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Disney's Hopper: Bigger Game/Movie IP Convergence 'Going To Happen'
Disney's Hopper: Bigger Game/Movie IP Convergence 'Going To Happen'
July 27, 2009 | By Staff

July 27, 2009 | By Staff
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Movies and games have always stood at a wary distance from each other, sharing IP uneasily. But Disney Interactive boss Graham Hopper says there's a trend carrying the two worlds ever further toward harmony.

Directors like Gore Verbinski and Guillermo del Toro have made comments about moving into games, and Stephen Spielberg made a much-buzzed E3 appearance at Microsoft's press conference to discuss Project Natal.

But where is a major, brand new crossover IP with game and movie IP truly converging, and each getting equal attention and plaudits? In a Gamasutra feature interview, Hopper talks about the distance between films and games as we've seen it in the past.

"I don't think they've all lived up to their potential, but again: the future doesn't always arrive exactly when you want it to," he says. "What you have to watch are the trend lines. The trendlines are heading in the right direction. It's going to happen."

"I don't know if it's going to happen next year, or the year after, or five years from now, but the trend line is absolutely clear. And I think that's what's so exciting about our business right now, is that a lot of the future trend lines are very obvious. We just need to jump on them and make the future happen."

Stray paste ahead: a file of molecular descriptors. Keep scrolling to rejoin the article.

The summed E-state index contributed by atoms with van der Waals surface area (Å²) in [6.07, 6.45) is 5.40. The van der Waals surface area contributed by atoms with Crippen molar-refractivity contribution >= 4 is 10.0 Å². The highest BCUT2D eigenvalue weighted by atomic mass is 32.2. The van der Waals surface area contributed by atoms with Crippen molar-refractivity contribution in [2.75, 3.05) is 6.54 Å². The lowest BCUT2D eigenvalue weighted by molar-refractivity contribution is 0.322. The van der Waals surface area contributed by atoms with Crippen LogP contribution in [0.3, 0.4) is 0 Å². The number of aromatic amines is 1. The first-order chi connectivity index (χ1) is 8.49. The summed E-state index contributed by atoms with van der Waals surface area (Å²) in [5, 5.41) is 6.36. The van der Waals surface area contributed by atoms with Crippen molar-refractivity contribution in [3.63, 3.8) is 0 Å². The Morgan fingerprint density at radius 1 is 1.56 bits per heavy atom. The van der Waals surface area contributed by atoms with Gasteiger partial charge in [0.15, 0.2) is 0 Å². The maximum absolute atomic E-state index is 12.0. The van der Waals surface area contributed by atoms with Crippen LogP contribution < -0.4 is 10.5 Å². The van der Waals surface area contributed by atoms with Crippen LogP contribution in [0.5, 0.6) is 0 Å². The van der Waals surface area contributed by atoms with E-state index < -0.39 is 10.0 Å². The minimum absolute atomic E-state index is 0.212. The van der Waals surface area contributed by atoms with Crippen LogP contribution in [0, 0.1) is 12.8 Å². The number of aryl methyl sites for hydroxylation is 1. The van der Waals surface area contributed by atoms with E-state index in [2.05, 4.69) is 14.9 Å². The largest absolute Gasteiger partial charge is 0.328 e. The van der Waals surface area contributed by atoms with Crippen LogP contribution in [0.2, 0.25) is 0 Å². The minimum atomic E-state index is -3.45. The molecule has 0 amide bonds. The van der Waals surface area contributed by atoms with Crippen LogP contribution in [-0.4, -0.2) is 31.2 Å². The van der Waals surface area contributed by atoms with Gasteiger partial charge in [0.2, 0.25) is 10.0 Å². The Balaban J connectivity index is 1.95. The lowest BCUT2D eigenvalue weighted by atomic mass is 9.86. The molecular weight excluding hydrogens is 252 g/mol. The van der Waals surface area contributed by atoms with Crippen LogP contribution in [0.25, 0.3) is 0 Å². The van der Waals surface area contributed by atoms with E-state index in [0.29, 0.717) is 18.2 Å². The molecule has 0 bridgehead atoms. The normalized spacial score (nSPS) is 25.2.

At the same time, Hopper concedes there's a risk in trying to push convergence unnaturally, especially when it comes to developing risky new cross-media IP. "Our philosophy is: we don't double down all over the company on something new," he says. "Otherwise, if we did it all the time, we'd put the company at risk at some point."

"We try to achieve creative success in the medium. When we go out and make a game, our goal is to make that a great game franchise first and foremost," Hopper explains. And to him, that means concentrating on building a strong gaming brand first and then looking for other synergies where they apply, not necessarily developing a concept with maximum extensibility as the priority.

"It's not about, 'Well, it has to be changed a little bit to make it, well, it might be a movie one day, so let's do this...And it might be a toy one day, so let's do that,' and so on," he explains. "It's not a conscious commercial activity; it's about making a great game franchise first. Once that happens, other stuff will naturally take care of itself."

It's easy, for example, to imagine Kingdom Hearts, Disney's IP crossover with Square Enix, as an animated series. But it's not something audiences should inherently expect. "The world of television is a different medium," says Hopper. "It tells stories in a different kind of way, and the way it gets programmed, there's a limited number of slots that are available that you're able to be on."

It's also an issue of allocating creative resources to the most valuable projects, Hopper says. "So when you get down into the nuts and bolts of it, it does get quite complicated. It's not as simple as it first appears, to move a piece of IP from one medium to another... But all that said, it's going to happen, and we will see more of it."

You can now read the full interview at Gamasutra, featuring Hopper's in-depth discussion on Disney's broad, complex gaming strategy (no registration required, please feel free to link to this feature from other websites).


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